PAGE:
Such laminates are particularly adaptable for use in applications which require high or low temperatures. Furthermore, they are adaptable for use in conjunction with either inorganic plastics such as glass or with organic plastics.

Another outstanding use for the method and materials of this invention is in the preparation of organopolysiloxane rubbers. In the past, silicone rubbers have been cured primarily by the use of organic peroxides. Whereas this method has many advantages and has proved to be commercially successful, it nevertheless suffers from certain inherent difficulties due to the action of the peroxide or its decomposition products on the cured rubbers. This detrimental action is avoided by employing the procedure of this invention.

Specifically, the organopolysiloxane may be milled with a filler and with the polysilicate and thereafter molded into the desired shape and then cured by heat. This method is particularly advantageous for use with organic fillers which interfere with the curing action of organic peroxides.

Suitable fillers which may be employed in the process of this invention include inorganic materials such as silica aerogels, fume silicas, diatomaoeous earth, carbon black, titania, and organic fillers such as cork, wood flour and cotton .linters.

In employing the method of this invention in the fabrication of rubbers, it is immaterial what the order of addition of the ingredients is. That is, if desired, the organopolysiloxane and the polysilicate may be mixed prior to addition of the filler or the polysilicate may be added after addition of the filler or the three ingredients may be milled simultaneously. The amount of filler employed will vary with the final properties desired in the cured elastomer and with the type filler employed. In general, fillers are employed in amount from 10 to 300 parts by weight per parts organopolysiloxane. When the socalled reinforcing silicas such as silica aerogels and fume silicas are used, the preferred amount is from 10 to 50 parts filler per 100 parts by weight organopolysiloxane. If desired, these reinforcing fillers may be treated with organochlorosilanes or organoaminosilanes such as trimethylchlorosilane or hexamethyldisilazane.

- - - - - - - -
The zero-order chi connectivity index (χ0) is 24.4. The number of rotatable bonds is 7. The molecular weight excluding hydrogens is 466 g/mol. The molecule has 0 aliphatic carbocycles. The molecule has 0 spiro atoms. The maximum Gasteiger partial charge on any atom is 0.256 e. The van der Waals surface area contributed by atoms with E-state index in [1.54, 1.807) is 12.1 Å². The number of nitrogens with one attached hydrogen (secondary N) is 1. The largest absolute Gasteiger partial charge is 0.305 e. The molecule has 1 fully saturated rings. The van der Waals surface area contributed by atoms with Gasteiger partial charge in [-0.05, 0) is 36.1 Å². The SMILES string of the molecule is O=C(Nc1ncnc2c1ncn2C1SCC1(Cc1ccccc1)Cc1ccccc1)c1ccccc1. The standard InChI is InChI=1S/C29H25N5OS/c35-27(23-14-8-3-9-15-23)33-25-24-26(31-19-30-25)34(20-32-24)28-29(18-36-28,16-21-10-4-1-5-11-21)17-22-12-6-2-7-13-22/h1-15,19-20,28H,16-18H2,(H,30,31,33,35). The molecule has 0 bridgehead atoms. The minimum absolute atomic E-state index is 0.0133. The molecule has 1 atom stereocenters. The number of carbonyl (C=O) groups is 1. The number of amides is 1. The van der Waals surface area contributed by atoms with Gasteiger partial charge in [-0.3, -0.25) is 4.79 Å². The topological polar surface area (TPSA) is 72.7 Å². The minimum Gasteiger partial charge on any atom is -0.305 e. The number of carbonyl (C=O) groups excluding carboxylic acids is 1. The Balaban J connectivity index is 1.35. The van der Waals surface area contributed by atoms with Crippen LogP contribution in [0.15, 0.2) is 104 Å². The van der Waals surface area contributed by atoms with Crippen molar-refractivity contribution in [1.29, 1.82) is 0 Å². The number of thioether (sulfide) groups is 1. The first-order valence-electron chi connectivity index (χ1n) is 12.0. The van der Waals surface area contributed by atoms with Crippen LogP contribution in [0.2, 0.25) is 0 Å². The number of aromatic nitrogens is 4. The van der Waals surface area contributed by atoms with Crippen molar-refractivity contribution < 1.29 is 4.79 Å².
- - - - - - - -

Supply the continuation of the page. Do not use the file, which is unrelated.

It is to be understood that the heat-curable elastomers contain as their essential ingredients the organopolysiloxane, the alkoxypolysilicate and. a filler. However, they may also contain minor amounts of other additives in order to improve specific properties of the elastomer. For example, the products may contain low compression set additives such as zinc oxide, mercuric oxide and cadmium oxide; oxidation inhibitors and pigments.

After compounding and molding are complete, the material is then heated at a temperature above 75 C. until the desired state of cure is obtained.

The following examples are illustrative only and are not to be construed as limiting the invention which is properly delineated in the appended claims.

Example 1 10 g. of a non-flowing, acid-free, completelycondensed dimethylpolysiloxane was dissolved in 100 cc. of toluene and mixed with .2 g. of a nonvolatile ethylpolysilicate. The solution was apto sheet and the solvent evaporated at 75 C leaving a coating of the mixed siloxanes on the glass. The operation was repeated until a coating of two to three mm. thickness was built up. A second sheet of glass was placed thereon, care being taken to avoid trapping air. The laminate was cured at 250 C. for 2 hours whereupon the siloxane had set to a non-flowing resilient material. The clear laminate was struck with a hammer whereupon the glass on one side, only, cracked but no glass particles flew oiT.

Example 2 it g. of an acid-free, completely-condensed copolymer of diinethylsiloxane and trimethylsiloxane having a viscosity of 1685 cs. at 25 C. was with .2 g. of a non-volatile, liquid lpoly licate. The composition was heated for 3 hours at 200 C. and then for 2 hours at 250 C. The organosiloxane set to a solid, resilient mass.